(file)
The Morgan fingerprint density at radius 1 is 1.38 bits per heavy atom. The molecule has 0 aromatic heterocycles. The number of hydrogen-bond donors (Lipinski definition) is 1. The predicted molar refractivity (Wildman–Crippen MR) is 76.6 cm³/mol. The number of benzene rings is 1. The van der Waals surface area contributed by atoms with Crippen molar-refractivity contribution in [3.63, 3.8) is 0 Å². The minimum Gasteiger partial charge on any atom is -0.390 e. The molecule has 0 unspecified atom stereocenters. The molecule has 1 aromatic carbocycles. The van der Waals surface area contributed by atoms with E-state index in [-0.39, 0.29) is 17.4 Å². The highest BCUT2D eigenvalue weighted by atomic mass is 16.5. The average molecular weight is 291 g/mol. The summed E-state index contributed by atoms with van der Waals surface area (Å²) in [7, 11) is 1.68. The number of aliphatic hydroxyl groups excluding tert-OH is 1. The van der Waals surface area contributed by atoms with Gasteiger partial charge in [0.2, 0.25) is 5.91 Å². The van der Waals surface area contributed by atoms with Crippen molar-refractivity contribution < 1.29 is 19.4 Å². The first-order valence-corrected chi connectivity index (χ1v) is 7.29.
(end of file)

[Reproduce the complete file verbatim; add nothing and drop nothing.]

The Morgan fingerprint density at radius 1 is 1.38 bits per heavy atom. The molecule has 0 aromatic heterocycles. The number of hydrogen-bond donors (Lipinski definition) is 1. The predicted molar refractivity (Wildman–Crippen MR) is 76.6 cm³/mol. The number of benzene rings is 1. The van der Waals surface area contributed by atoms with Crippen molar-refractivity contribution in [3.63, 3.8) is 0 Å². The minimum Gasteiger partial charge on any atom is -0.390 e. The molecule has 0 unspecified atom stereocenters. The molecule has 1 aromatic carbocycles. The van der Waals surface area contributed by atoms with E-state index in [-0.39, 0.29) is 17.4 Å². The highest BCUT2D eigenvalue weighted by atomic mass is 16.5. The average molecular weight is 291 g/mol. The summed E-state index contributed by atoms with van der Waals surface area (Å²) in [7, 11) is 1.68. The number of aliphatic hydroxyl groups excluding tert-OH is 1. The van der Waals surface area contributed by atoms with Gasteiger partial charge in [0.2, 0.25) is 5.91 Å². The van der Waals surface area contributed by atoms with Crippen molar-refractivity contribution < 1.29 is 19.4 Å². The first-order valence-corrected chi connectivity index (χ1v) is 7.29.